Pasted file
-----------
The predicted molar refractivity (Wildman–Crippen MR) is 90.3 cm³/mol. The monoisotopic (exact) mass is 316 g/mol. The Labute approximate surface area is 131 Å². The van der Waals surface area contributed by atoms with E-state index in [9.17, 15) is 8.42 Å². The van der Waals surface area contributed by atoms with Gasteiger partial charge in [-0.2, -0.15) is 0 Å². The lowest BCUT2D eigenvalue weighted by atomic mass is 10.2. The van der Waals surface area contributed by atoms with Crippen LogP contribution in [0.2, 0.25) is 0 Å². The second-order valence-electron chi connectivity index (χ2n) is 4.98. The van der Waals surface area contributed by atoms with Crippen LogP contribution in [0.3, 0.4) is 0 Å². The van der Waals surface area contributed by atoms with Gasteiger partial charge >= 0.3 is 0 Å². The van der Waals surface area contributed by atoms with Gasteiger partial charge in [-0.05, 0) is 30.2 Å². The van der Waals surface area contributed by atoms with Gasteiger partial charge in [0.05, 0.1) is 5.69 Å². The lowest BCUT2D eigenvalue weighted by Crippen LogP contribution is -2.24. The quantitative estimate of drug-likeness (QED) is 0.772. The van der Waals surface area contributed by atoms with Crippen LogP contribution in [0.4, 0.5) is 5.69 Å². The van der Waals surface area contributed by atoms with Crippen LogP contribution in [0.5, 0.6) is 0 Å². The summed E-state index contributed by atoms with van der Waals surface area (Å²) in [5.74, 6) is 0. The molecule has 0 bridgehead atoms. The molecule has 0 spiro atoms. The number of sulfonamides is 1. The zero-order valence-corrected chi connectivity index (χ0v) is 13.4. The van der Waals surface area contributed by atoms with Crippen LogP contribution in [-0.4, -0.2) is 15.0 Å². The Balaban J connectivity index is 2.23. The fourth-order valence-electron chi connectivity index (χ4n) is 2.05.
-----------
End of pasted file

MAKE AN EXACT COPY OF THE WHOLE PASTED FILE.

The predicted molar refractivity (Wildman–Crippen MR) is 90.3 cm³/mol. The monoisotopic (exact) mass is 316 g/mol. The Labute approximate surface area is 131 Å². The van der Waals surface area contributed by atoms with E-state index in [9.17, 15) is 8.42 Å². The van der Waals surface area contributed by atoms with Gasteiger partial charge in [-0.2, -0.15) is 0 Å². The lowest BCUT2D eigenvalue weighted by atomic mass is 10.2. The van der Waals surface area contributed by atoms with Crippen LogP contribution in [0.2, 0.25) is 0 Å². The second-order valence-electron chi connectivity index (χ2n) is 4.98. The van der Waals surface area contributed by atoms with Crippen LogP contribution in [0.3, 0.4) is 0 Å². The van der Waals surface area contributed by atoms with Gasteiger partial charge >= 0.3 is 0 Å². The van der Waals surface area contributed by atoms with Gasteiger partial charge in [-0.05, 0) is 30.2 Å². The van der Waals surface area contributed by atoms with Gasteiger partial charge in [0.05, 0.1) is 5.69 Å². The lowest BCUT2D eigenvalue weighted by Crippen LogP contribution is -2.24. The quantitative estimate of drug-likeness (QED) is 0.772. The van der Waals surface area contributed by atoms with Crippen LogP contribution in [0.4, 0.5) is 5.69 Å². The van der Waals surface area contributed by atoms with Crippen LogP contribution in [0.5, 0.6) is 0 Å². The summed E-state index contributed by atoms with van der Waals surface area (Å²) in [5.74, 6) is 0. The molecule has 0 bridgehead atoms. The molecule has 0 spiro atoms. The number of sulfonamides is 1. The zero-order valence-corrected chi connectivity index (χ0v) is 13.4. The van der Waals surface area contributed by atoms with Crippen LogP contribution in [-0.4, -0.2) is 15.0 Å². The Balaban J connectivity index is 2.23. The fourth-order valence-electron chi connectivity index (χ4n) is 2.05.